I want to urge Congress and the Obama administration to acknowledge that our nation’s public schools have played an essential role in making our nation great. After many historic struggles, their doors are open to all, regardless of race, economic condition, national origin, disability, or language. We must keep their doors open to all and preserve this democratic institution for future generations.
I want to urge Congress and the Obama administration to recognize that our public schools are succeeding, not declining. Since the beginning of the National Assessment of Educational Progress in the 1970s, our students have made slow but steady gains in reading and mathematics. Improvement has been especially notable for African-American students. Progress was greatest, ironically, before the implementation of NCLB.
I call on Congress and the Obama administration to cease spreading false claims of educational decline. Since the first international test in 1964, we have never led the world in test scores, and we have often been in the bottom quartile on those tests. Yet, as President Obama said in his State of the Union Address in January, we have the world’s greatest economy, the world’s most productive workers, the most inventors, the most patents, the most successful businesses, and the best universities in the world. And all of these great achievements were created by people who are mainly products of our nation’s public schools.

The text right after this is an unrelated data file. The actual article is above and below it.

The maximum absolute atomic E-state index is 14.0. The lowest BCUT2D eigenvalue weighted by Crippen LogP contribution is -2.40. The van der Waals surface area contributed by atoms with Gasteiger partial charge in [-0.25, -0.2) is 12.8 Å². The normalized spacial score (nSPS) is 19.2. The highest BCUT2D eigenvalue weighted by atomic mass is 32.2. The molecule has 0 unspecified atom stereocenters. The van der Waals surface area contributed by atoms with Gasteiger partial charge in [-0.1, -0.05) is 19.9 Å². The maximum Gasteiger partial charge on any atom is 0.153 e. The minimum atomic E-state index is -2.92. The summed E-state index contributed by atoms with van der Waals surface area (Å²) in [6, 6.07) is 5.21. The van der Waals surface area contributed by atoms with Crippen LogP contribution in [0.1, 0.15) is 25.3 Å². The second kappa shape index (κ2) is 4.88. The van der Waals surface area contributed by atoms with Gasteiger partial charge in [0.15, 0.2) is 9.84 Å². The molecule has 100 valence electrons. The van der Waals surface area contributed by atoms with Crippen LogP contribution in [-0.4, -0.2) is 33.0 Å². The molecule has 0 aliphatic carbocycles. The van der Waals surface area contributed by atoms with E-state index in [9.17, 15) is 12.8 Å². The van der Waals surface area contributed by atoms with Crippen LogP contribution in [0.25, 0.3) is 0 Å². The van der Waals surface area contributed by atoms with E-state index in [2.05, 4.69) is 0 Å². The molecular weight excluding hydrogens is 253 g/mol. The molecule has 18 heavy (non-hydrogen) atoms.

I urge Congress and the Obama administration to support programs that help children arrive in school ready to learn: assuring that every pregnant woman has appropriate medical care and nutrition; that children have high-quality early-childhood education; and that parents know they have the support they need to help their children grow up healthy and ready to learn.
I am marching because I want every child to attend a school where they can learn not only basic skills, but history, geography, civics, the sciences, and world languages, and have ample opportunity to engage in the arts.
I am marching to support the dignity of the education profession and to express my thanks to the millions of teachers, principals, and other educators who are in the schools every day, doing their best to educate our nation’s children.
I hope the march will revive the morale of our nation’s educators. I hope it will remind the American people that the future of our nation depends on our willingness to protect and improve our public schools, the schools attended by nearly 90 percent of our nation’s children.
Are computers replacing teachers already? Read this provocative article and see for yourself.